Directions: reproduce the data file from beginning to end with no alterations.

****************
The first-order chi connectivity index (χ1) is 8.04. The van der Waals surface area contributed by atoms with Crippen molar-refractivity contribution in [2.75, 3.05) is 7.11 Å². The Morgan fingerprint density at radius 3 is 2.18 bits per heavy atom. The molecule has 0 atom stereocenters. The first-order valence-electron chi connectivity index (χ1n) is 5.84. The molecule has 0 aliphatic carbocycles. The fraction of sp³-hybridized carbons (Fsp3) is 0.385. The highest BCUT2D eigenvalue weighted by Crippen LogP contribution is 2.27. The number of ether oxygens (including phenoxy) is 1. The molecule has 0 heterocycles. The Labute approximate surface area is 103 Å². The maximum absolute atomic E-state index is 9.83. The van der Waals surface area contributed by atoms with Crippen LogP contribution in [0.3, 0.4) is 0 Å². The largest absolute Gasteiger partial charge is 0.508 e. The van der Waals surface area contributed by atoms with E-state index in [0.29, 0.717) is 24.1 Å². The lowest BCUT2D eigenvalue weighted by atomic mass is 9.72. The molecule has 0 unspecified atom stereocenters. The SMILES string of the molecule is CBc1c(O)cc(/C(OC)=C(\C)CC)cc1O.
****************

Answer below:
The first-order chi connectivity index (χ1) is 8.04. The van der Waals surface area contributed by atoms with Crippen molar-refractivity contribution in [2.75, 3.05) is 7.11 Å². The Morgan fingerprint density at radius 3 is 2.18 bits per heavy atom. The molecule has 0 atom stereocenters. The first-order valence-electron chi connectivity index (χ1n) is 5.84. The molecule has 0 aliphatic carbocycles. The fraction of sp³-hybridized carbons (Fsp3) is 0.385. The highest BCUT2D eigenvalue weighted by Crippen LogP contribution is 2.27. The number of ether oxygens (including phenoxy) is 1. The molecule has 0 heterocycles. The Labute approximate surface area is 103 Å². The maximum absolute atomic E-state index is 9.83. The van der Waals surface area contributed by atoms with Crippen LogP contribution in [0.3, 0.4) is 0 Å². The largest absolute Gasteiger partial charge is 0.508 e. The van der Waals surface area contributed by atoms with E-state index in [0.29, 0.717) is 24.1 Å². The lowest BCUT2D eigenvalue weighted by atomic mass is 9.72. The molecule has 0 unspecified atom stereocenters. The SMILES string of the molecule is CBc1c(O)cc(/C(OC)=C(\C)CC)cc1O.